* Poverty: Uncertainty also plagues statistics on the number of people who live in extreme poverty, currently defined as earning less than $1.90 per day. In part, this is because the latest figures may be based on projections using older data. The most recent estimate of 767 million people living in extreme poverty, from last year, uses 2013 figures. Yet these figures are themselves based on household surveys in fewer than 40 countries. In other countries, figures rely on projections based on earlier data. In Africa, the continent with the highest level of poverty, these surveys were conducted, on average, only once every 6.8 years (p. 4) during the period from 1990 through 2012.
Even that data may be difficult to interpret. The world’s poorest people rarely have a regular wage. Instead of directly measuring income, surveys may measure consumption (see discussion beginning on page 4). This is itself an imprecise metric of income. Changing the questions, even to get at the same facts, can dramatically affect the poverty rate reported. When an experiment in El Salvador tweaked a set of questions to ask how much people spent on specific foods, such as plantains, mangoes, and green chilies, rather than on the more general categories of fruit, vegetables, and legumes, people’s answers changed – to the extent that the measured poverty rate fell by more than 30%.
And even when accurate, welcome statistics may cover more troubling realities. The $1.90 threshold for extreme poverty is based on the poverty lines of the 15 poorest countries. This level of income still does not get a person very much at all. As the Economist observes, “In Zambia… a person on the poverty line can afford a daily diet of two-three plates of nshima (a maize staple known as mealie meal), a sweet potato, a few spoonfuls of oil, a couple of teaspoons of sugar, a handful of peanuts and twice a week, a banana or mango and a small serving of meat,” leaving only “28% of his budget left over for other things.” Someone may be at or above the poverty line, but that is not the same as saying that that are not poor. It has been said that the poverty line might more accurately be called the starvation line.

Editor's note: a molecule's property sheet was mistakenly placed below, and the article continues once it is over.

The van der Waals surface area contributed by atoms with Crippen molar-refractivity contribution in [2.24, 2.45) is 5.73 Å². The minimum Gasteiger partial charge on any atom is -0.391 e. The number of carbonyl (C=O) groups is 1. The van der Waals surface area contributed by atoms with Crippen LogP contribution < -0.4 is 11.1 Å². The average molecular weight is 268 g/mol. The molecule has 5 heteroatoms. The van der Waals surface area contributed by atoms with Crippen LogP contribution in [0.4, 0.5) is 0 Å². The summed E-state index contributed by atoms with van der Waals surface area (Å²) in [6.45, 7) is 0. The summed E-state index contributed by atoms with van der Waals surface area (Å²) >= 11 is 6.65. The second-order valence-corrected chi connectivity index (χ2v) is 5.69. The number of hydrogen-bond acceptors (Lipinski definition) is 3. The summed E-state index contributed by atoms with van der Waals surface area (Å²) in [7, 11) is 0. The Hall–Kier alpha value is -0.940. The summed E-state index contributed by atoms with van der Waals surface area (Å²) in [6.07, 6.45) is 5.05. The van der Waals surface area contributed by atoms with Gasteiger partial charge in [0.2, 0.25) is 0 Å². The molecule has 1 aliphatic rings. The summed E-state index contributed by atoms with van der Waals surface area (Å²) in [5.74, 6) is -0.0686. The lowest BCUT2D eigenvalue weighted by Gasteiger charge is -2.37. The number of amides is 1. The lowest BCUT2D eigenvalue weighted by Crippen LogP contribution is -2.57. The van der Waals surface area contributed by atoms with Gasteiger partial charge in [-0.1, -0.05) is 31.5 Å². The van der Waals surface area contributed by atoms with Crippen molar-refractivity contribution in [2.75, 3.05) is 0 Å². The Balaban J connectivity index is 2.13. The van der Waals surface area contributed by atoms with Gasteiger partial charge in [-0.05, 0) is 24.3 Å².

* Official Development Assistance: Akin to the earlier question of who counts as a skilled birth attendant is what counts as Official Development Assistance (ODA). ODA increased significantly from 2012 until 2016, by some $28 billion. Yet since a 1988 rule, ODA has included “official sector expenditures for the sustenance of refugees in donor countries during the first twelve months of their stay.” Yet such spending may seem more like a social welfare program than supporting a lower-income country’s development. In an era of soaring numbers of refugees, including the number who have reached Europe, this in-country spending on refugees has become a major part of many countries’ ODA, having increased from $3.9 billion in 2012 to $15.4 billion in 2016, thus accounting for well over one-third of the overall ODA increase over the past four years. Only three of the six countries that reported reaching the 0.7% GDP target for their ODA – Luxembourg, Norway, and Sweden – would have met the target without counting in-country refugee assistance.
While the designation of this support for refuges as ODA may be misleading, the $15 billion supporting refugees in their present homes also reflects the much more positive reality that some countries are taking in and supporting refugees. In this sense, we might prefer to see even far more than $15 billion of “ODA” spent on refugees. It would just be best if the distinction was clear, and this funding was in addition to, rather than at least partially in place of, genuine ODA.
In early 2016, seven countries reported that they were using their ODA budgets for in-country refugee costs while another thirteen countries reported that while using other budgets, this support might, nonetheless, affect their ODA budgets. Might at least some countries have provided more ODA, as traditionally understood, if in-country refugee assistance did not qualify as ODA?
We need statistics, but these instances remind us that we also need to be aware of their limitations, and to be attentive to the underlying facts and truths that underlie them. And they remind us, too, that we need to avoid overly sanctifying statistics to the point where our central goal is to change those statistics – increase the number of skilled birth attendants, or reduce the number of people counted as living below $1.90 per day, for example – important as both of these goals are — rather than maternal mortality, people experiencing poverty (even if they are above the poverty line), or whatever the realities that we are trying to capture may be.
The views reflected in this expert column are those of the individual authors and do not necessarily represent those of the O’Neill Institute for National and Global Health Law or Georgetown University. This blog is solely informational in nature, and not intended as a substitute for competent legal advice from a licensed and retained attorney in your state or country.